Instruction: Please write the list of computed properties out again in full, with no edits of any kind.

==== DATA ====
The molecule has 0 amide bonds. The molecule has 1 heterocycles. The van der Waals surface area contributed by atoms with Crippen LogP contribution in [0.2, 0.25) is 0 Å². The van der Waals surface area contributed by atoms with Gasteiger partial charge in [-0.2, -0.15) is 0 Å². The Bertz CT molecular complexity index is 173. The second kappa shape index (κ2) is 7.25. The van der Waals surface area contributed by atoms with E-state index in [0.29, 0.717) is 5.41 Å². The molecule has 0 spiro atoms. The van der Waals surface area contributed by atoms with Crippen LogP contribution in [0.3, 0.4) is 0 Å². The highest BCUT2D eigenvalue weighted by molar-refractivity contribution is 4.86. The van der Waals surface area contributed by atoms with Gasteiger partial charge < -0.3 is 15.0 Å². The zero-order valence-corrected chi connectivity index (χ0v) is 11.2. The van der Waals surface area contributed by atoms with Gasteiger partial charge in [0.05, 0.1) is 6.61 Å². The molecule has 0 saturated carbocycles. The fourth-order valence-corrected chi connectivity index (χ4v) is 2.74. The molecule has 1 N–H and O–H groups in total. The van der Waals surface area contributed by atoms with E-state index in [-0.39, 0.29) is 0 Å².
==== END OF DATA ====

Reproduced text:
The molecule has 0 amide bonds. The molecule has 1 heterocycles. The van der Waals surface area contributed by atoms with Crippen LogP contribution in [0.2, 0.25) is 0 Å². The van der Waals surface area contributed by atoms with Gasteiger partial charge in [-0.2, -0.15) is 0 Å². The Bertz CT molecular complexity index is 173. The second kappa shape index (κ2) is 7.25. The van der Waals surface area contributed by atoms with E-state index in [0.29, 0.717) is 5.41 Å². The molecule has 0 spiro atoms. The van der Waals surface area contributed by atoms with Crippen LogP contribution in [0.3, 0.4) is 0 Å². The highest BCUT2D eigenvalue weighted by molar-refractivity contribution is 4.86. The van der Waals surface area contributed by atoms with Gasteiger partial charge < -0.3 is 15.0 Å². The zero-order valence-corrected chi connectivity index (χ0v) is 11.2. The van der Waals surface area contributed by atoms with Gasteiger partial charge in [0.05, 0.1) is 6.61 Å². The molecule has 0 saturated carbocycles. The fourth-order valence-corrected chi connectivity index (χ4v) is 2.74. The molecule has 1 N–H and O–H groups in total. The van der Waals surface area contributed by atoms with E-state index in [-0.39, 0.29) is 0 Å².